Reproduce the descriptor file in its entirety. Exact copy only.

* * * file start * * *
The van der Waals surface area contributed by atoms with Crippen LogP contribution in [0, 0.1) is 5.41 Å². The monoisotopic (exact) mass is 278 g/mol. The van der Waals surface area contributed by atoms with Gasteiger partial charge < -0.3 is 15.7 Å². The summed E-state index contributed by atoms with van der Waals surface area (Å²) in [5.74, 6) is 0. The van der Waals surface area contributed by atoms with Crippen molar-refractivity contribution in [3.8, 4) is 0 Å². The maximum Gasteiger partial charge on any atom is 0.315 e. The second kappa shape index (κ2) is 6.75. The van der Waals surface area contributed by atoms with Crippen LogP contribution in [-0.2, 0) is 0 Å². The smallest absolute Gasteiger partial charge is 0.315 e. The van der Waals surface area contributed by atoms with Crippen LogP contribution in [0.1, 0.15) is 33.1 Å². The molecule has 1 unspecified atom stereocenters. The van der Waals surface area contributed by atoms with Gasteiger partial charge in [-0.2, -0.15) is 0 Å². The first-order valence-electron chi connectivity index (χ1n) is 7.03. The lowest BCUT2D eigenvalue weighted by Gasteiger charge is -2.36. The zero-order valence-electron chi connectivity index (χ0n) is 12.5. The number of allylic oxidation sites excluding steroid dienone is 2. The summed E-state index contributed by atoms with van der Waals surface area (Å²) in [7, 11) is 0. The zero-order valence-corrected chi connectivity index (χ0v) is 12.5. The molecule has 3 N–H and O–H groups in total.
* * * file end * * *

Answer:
The van der Waals surface area contributed by atoms with Crippen LogP contribution in [0, 0.1) is 5.41 Å². The monoisotopic (exact) mass is 278 g/mol. The van der Waals surface area contributed by atoms with Gasteiger partial charge < -0.3 is 15.7 Å². The summed E-state index contributed by atoms with van der Waals surface area (Å²) in [5.74, 6) is 0. The van der Waals surface area contributed by atoms with Crippen molar-refractivity contribution in [3.8, 4) is 0 Å². The maximum Gasteiger partial charge on any atom is 0.315 e. The second kappa shape index (κ2) is 6.75. The van der Waals surface area contributed by atoms with Crippen LogP contribution in [-0.2, 0) is 0 Å². The smallest absolute Gasteiger partial charge is 0.315 e. The van der Waals surface area contributed by atoms with Crippen LogP contribution in [0.1, 0.15) is 33.1 Å². The molecule has 1 unspecified atom stereocenters. The van der Waals surface area contributed by atoms with Gasteiger partial charge in [-0.2, -0.15) is 0 Å². The first-order valence-electron chi connectivity index (χ1n) is 7.03. The lowest BCUT2D eigenvalue weighted by Gasteiger charge is -2.36. The zero-order valence-electron chi connectivity index (χ0n) is 12.5. The number of allylic oxidation sites excluding steroid dienone is 2. The summed E-state index contributed by atoms with van der Waals surface area (Å²) in [7, 11) is 0. The zero-order valence-corrected chi connectivity index (χ0v) is 12.5. The molecule has 3 N–H and O–H groups in total.